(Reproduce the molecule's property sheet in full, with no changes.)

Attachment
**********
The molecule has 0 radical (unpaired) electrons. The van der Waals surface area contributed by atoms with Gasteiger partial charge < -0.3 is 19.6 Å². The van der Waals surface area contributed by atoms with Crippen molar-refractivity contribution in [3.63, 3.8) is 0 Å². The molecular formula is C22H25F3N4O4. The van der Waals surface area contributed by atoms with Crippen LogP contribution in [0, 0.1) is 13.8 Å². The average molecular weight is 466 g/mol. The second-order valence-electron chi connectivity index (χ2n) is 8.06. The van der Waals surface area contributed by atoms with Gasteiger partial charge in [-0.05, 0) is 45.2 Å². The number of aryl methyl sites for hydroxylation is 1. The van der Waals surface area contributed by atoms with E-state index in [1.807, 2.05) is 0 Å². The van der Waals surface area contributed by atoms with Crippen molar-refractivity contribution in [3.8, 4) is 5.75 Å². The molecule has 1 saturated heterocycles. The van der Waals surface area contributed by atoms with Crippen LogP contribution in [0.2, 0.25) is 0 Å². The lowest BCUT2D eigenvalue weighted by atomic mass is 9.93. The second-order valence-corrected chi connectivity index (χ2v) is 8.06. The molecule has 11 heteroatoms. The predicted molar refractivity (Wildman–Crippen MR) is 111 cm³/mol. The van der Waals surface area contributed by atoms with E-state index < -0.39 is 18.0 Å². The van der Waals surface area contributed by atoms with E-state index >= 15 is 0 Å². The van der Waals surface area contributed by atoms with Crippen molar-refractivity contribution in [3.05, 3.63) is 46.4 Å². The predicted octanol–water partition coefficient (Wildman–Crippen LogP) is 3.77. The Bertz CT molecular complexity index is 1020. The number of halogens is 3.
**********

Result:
The molecule has 0 radical (unpaired) electrons. The van der Waals surface area contributed by atoms with Gasteiger partial charge < -0.3 is 19.6 Å². The van der Waals surface area contributed by atoms with Crippen molar-refractivity contribution in [3.63, 3.8) is 0 Å². The molecular formula is C22H25F3N4O4. The van der Waals surface area contributed by atoms with Crippen LogP contribution in [0, 0.1) is 13.8 Å². The average molecular weight is 466 g/mol. The second-order valence-electron chi connectivity index (χ2n) is 8.06. The van der Waals surface area contributed by atoms with Gasteiger partial charge in [-0.05, 0) is 45.2 Å². The number of aryl methyl sites for hydroxylation is 1. The van der Waals surface area contributed by atoms with E-state index in [1.807, 2.05) is 0 Å². The van der Waals surface area contributed by atoms with Crippen molar-refractivity contribution in [3.8, 4) is 5.75 Å². The molecule has 1 saturated heterocycles. The van der Waals surface area contributed by atoms with Crippen LogP contribution in [0.2, 0.25) is 0 Å². The lowest BCUT2D eigenvalue weighted by atomic mass is 9.93. The second-order valence-corrected chi connectivity index (χ2v) is 8.06. The molecule has 11 heteroatoms. The predicted molar refractivity (Wildman–Crippen MR) is 111 cm³/mol. The van der Waals surface area contributed by atoms with E-state index < -0.39 is 18.0 Å². The van der Waals surface area contributed by atoms with E-state index >= 15 is 0 Å². The van der Waals surface area contributed by atoms with Crippen molar-refractivity contribution in [3.05, 3.63) is 46.4 Å². The predicted octanol–water partition coefficient (Wildman–Crippen LogP) is 3.77. The Bertz CT molecular complexity index is 1020. The number of halogens is 3.